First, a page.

Caring for our Family and Community

        Today, the sky is gray with anticipation of snow. The days have passed this year with no concern if any of us are here to enjoy it. We are bombarded with news 24/7, unsolicited phone calls, emails, news headlines, which in reality, are an assault on our day to day lives. How can we take care of ourselves when we are suffocated with political agenda and news in our own neighborhoods when tragedy unfolds? 
         Thinking back to 1863, the diary written by my great grandmother, at the age of 21, tells of 30 people that year in her little town of Westbrook, Maine who died. Some who died were old and a few were children, and one by suicide. How did she take care of herself?  She relied on family and stayed connected to people. Are things different today?
         Is there disconnect? Are we so preoccupied with our busy lives not to check in and see how the people we care about are doing? I am at a place in my life where I need to step back from the 24/7 news. In my own little community, there have been countless suicides, all young people. I think perhaps drugs have been a common denominator, and maybe disconnect with people. Many are born with brain conditions not caused by anything.The troubles may not surface until later in life, similar to a brain injury. Blame is not productive because it only lays groundwork for guilt. It is a toxic cycle. Sometimes, doing nothing for someone in trouble is the worst choice. It is difficult to stand by and watch someone you love self destruct before your eyes. Maybe we don’t know what to do or how we can help. We have two choices. Do nothing or react. Reach out to others because we sometimes do not have the expertise to help those we love without professional outside support. Those who can do this are not giving up on a loved one, but fortunate if their loved one can benefit from getting the help they need. Others are not as lucky as they are left to struggle with the suicide of their child.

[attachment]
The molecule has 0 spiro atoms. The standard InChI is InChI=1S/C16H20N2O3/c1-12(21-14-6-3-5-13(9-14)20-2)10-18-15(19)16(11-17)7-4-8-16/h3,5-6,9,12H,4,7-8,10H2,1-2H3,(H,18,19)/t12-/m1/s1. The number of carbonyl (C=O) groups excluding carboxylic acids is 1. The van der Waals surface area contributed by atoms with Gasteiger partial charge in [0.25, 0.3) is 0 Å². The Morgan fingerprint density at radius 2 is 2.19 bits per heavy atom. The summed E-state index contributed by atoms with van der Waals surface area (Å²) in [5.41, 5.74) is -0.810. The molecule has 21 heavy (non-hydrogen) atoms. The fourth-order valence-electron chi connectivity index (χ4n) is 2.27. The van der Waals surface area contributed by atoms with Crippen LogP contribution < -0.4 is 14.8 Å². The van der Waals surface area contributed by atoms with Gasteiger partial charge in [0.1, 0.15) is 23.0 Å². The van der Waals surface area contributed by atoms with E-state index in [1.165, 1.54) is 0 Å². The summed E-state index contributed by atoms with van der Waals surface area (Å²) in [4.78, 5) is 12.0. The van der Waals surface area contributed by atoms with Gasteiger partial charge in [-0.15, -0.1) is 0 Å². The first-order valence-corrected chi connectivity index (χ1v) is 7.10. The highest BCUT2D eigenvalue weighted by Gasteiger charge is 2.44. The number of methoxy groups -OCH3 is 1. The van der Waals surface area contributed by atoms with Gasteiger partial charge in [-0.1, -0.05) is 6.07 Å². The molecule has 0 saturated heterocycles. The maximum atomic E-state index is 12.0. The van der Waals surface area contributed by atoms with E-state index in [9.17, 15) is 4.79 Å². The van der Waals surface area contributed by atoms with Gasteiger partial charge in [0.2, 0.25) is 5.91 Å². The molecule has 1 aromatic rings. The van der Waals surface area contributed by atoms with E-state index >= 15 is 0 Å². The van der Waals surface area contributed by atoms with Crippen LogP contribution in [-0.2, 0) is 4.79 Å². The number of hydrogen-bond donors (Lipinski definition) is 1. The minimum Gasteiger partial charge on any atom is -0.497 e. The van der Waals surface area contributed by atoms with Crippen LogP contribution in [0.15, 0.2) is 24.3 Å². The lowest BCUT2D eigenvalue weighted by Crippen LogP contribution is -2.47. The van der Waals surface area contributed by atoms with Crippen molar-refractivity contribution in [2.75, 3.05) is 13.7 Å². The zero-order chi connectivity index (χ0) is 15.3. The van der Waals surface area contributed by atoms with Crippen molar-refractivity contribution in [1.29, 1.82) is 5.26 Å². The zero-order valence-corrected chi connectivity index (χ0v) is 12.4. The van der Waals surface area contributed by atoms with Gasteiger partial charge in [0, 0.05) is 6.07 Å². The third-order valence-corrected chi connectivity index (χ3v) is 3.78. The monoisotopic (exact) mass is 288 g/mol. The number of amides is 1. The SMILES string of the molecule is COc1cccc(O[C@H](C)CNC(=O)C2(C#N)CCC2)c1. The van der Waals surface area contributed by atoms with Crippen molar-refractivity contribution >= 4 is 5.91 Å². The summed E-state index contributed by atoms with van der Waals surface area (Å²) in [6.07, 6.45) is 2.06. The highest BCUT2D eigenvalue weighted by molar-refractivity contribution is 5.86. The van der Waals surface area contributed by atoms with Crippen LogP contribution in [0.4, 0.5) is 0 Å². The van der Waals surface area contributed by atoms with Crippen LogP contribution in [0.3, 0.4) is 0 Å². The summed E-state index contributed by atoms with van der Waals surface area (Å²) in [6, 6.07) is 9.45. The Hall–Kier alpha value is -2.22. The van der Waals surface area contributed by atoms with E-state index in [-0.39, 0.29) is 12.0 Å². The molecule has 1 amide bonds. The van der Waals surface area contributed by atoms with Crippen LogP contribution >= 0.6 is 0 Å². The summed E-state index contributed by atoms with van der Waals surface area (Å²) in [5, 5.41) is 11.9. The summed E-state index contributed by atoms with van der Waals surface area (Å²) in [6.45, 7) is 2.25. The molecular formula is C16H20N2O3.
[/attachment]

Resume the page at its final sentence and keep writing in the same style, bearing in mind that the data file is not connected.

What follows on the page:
As parents, we would move mountains for our kids, and also for our adult children if they were unable to care for themselves. That is what we do. In the end, we really have no control, so we might as well let that go. We can choose to learn to be reflective listeners, which means, NO advice, NO agenda. The brain is beautiful, complex, misunderstood, and many live in our communities with mental illness. Many are functioning and many are not doing so well. The willingness to listen to a friend, without casting judgment, without fear when you may not understand their crisis speaks volumes. There is a time to step back and take care of what happens within your own four walls. This month is significant because of Veteran’s Day and Thanksgiving. A little kindness, maybe a visit  or a note, a phone call, or just reaching out when others need it, is the human interaction people will always need. People have not changed. The way we choose to interact with others, choosing kindness, is what matters.

Reprint permission with author’s permission @ fiddlinsuz@roadrunner.com

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